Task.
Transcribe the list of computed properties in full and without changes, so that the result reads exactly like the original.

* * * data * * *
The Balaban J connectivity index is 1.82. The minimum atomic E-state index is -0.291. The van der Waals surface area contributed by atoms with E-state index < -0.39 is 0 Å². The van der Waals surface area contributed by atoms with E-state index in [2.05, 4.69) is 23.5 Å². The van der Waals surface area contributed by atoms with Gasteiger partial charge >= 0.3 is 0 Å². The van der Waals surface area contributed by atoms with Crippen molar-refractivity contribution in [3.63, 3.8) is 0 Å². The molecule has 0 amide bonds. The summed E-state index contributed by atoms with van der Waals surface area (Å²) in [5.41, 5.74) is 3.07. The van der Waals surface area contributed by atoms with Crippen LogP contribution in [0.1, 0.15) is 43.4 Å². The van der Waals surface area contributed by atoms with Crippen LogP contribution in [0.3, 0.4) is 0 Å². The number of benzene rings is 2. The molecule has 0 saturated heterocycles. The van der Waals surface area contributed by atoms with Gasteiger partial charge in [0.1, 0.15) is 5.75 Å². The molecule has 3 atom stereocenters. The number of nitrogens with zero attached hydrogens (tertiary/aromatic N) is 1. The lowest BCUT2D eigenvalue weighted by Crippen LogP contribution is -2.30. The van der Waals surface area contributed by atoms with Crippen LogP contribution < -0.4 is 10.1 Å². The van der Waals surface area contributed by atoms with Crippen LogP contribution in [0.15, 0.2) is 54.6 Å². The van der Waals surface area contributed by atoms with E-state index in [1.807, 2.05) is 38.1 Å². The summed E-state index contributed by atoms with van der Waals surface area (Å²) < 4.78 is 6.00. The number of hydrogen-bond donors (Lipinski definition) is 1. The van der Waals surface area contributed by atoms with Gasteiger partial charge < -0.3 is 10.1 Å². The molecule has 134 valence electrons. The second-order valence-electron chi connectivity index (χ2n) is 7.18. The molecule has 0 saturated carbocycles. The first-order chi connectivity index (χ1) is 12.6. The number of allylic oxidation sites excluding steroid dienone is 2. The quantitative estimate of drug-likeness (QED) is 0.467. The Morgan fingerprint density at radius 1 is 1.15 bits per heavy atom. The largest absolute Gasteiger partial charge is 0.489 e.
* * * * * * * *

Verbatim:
The Balaban J connectivity index is 1.82. The minimum atomic E-state index is -0.291. The van der Waals surface area contributed by atoms with E-state index < -0.39 is 0 Å². The van der Waals surface area contributed by atoms with E-state index in [2.05, 4.69) is 23.5 Å². The van der Waals surface area contributed by atoms with Gasteiger partial charge >= 0.3 is 0 Å². The van der Waals surface area contributed by atoms with Crippen molar-refractivity contribution in [3.63, 3.8) is 0 Å². The molecule has 0 amide bonds. The summed E-state index contributed by atoms with van der Waals surface area (Å²) in [5.41, 5.74) is 3.07. The van der Waals surface area contributed by atoms with Crippen LogP contribution in [0.1, 0.15) is 43.4 Å². The van der Waals surface area contributed by atoms with Crippen LogP contribution in [0.3, 0.4) is 0 Å². The number of benzene rings is 2. The molecule has 0 saturated heterocycles. The van der Waals surface area contributed by atoms with Gasteiger partial charge in [0.1, 0.15) is 5.75 Å². The molecule has 3 atom stereocenters. The number of nitrogens with zero attached hydrogens (tertiary/aromatic N) is 1. The lowest BCUT2D eigenvalue weighted by Crippen LogP contribution is -2.30. The van der Waals surface area contributed by atoms with Crippen LogP contribution < -0.4 is 10.1 Å². The van der Waals surface area contributed by atoms with Crippen LogP contribution in [0.15, 0.2) is 54.6 Å². The van der Waals surface area contributed by atoms with E-state index in [1.807, 2.05) is 38.1 Å². The summed E-state index contributed by atoms with van der Waals surface area (Å²) < 4.78 is 6.00. The number of hydrogen-bond donors (Lipinski definition) is 1. The van der Waals surface area contributed by atoms with Gasteiger partial charge < -0.3 is 10.1 Å². The molecule has 134 valence electrons. The second-order valence-electron chi connectivity index (χ2n) is 7.18. The molecule has 0 saturated carbocycles. The first-order chi connectivity index (χ1) is 12.6. The number of allylic oxidation sites excluding steroid dienone is 2. The quantitative estimate of drug-likeness (QED) is 0.467. The Morgan fingerprint density at radius 1 is 1.15 bits per heavy atom. The largest absolute Gasteiger partial charge is 0.489 e.